Julia M. Kroos will defend her doctoral thesis on Monday, June 17th

  • The defense will take place in the Faculty of Science and Technology, located in the Campus of Leioa, at 11:00 am 

Julia M. Kroos joined the Basque Center for Applied Mathematics in 2014 as a PhD student. She holds a Bachelor Degree in Applied Mathematics, obtained in 2011 from University of Münster (Germany), and a Master of Science in Applied Mathematics from the same university, obtained in 2014.

Her PhD thesis has been directed by Dr. Luca Gerardo-Giorda, research line leader of the Mathematical Modeling in Biosciences group at BCAM.

On behalf of all BCAM members, we would like to wish Julia the best of luck in her upcoming thesis defense.

 

PhD Thesis title: Patient-specific modelling of cortical spreading depression applied to migraine studies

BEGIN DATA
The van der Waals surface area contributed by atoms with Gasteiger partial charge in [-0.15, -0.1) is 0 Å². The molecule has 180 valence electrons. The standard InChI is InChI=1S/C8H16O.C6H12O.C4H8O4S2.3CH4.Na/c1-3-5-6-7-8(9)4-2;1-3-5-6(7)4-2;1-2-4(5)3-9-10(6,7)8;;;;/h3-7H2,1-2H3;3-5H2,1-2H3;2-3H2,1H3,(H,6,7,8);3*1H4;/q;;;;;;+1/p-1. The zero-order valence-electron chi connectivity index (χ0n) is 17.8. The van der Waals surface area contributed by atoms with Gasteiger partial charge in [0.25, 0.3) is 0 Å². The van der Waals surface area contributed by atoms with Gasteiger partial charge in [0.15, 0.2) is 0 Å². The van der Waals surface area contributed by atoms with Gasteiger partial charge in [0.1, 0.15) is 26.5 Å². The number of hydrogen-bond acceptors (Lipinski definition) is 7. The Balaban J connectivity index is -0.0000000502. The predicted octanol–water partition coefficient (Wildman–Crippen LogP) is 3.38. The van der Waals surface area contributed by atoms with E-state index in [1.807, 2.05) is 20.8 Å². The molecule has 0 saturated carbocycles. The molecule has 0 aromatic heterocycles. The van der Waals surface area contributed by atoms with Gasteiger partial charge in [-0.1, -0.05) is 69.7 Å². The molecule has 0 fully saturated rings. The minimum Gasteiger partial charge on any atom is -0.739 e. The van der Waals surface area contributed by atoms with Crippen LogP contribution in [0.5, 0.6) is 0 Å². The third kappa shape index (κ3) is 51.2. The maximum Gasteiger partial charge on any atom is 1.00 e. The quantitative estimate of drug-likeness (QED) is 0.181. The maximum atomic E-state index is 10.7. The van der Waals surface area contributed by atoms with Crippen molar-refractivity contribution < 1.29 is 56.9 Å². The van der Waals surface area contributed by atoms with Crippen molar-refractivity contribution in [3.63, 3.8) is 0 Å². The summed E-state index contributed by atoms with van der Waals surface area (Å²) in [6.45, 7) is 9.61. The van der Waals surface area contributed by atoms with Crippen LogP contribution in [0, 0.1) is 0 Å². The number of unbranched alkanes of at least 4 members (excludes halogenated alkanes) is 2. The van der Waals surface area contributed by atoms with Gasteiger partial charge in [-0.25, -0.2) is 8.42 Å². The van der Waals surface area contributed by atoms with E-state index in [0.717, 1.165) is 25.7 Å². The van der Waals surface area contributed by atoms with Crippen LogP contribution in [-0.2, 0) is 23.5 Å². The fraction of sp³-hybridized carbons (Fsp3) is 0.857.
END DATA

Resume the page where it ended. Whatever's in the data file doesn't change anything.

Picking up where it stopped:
Migraine is a common neurological disorder and one-third of migraine patients suffer from migraine aura, a perceptual disturbance preceding the typically unilateral headache. Cortical spreading depression (CSD), a depolarisation wave that originates in the visual cortex and propagates across the cortex to the peripheral areas, has been suggested as a correlate of visual aura by several studies. The complex and highly individual-specific characteristics of the brain cortex suggest that the geometry might have a significant impact on CSD propagation. In this thesis, we combine two existing models, a detailed neurological model for the electrophysiological component of CSD and a reaction-diffusion model accounting for the potassium diffusion, the driving force of CSD propagation. In the process, we integrate two aspects of CSD that occur at different time scales: the electrophysiological dynamics features a temporal scale in the order of milliseconds, while the extracellular potassium dynamics that triggers CSD propagation features is on the scale of minutes. As a result we obtain a multi-scale PDE-ODE model. In addition, we incorporate patient-specific data in the CSD model: (i) a patient-specific brain geometry obtained from magnetic resonance imaging, and (ii) personalised conductivity tensors derived from diffusion tensor imaging data. To study the role of the geometry in CSD propagation, we define geometric and CSD-dependent quantities of interest (QoI) that we evaluate in two case studies. Even though the geometry does not seem to have a major impact on the CSD propagation, some QoI are promising candidates to aid in the classification of healthy individuals and migraine patients. Finally, to account for the lack of experimental data for validation and selection of the model parameters, we apply different techniques of uncertainty quantification to the CSD model and analyse the impact of various parameter choices on the model outcome.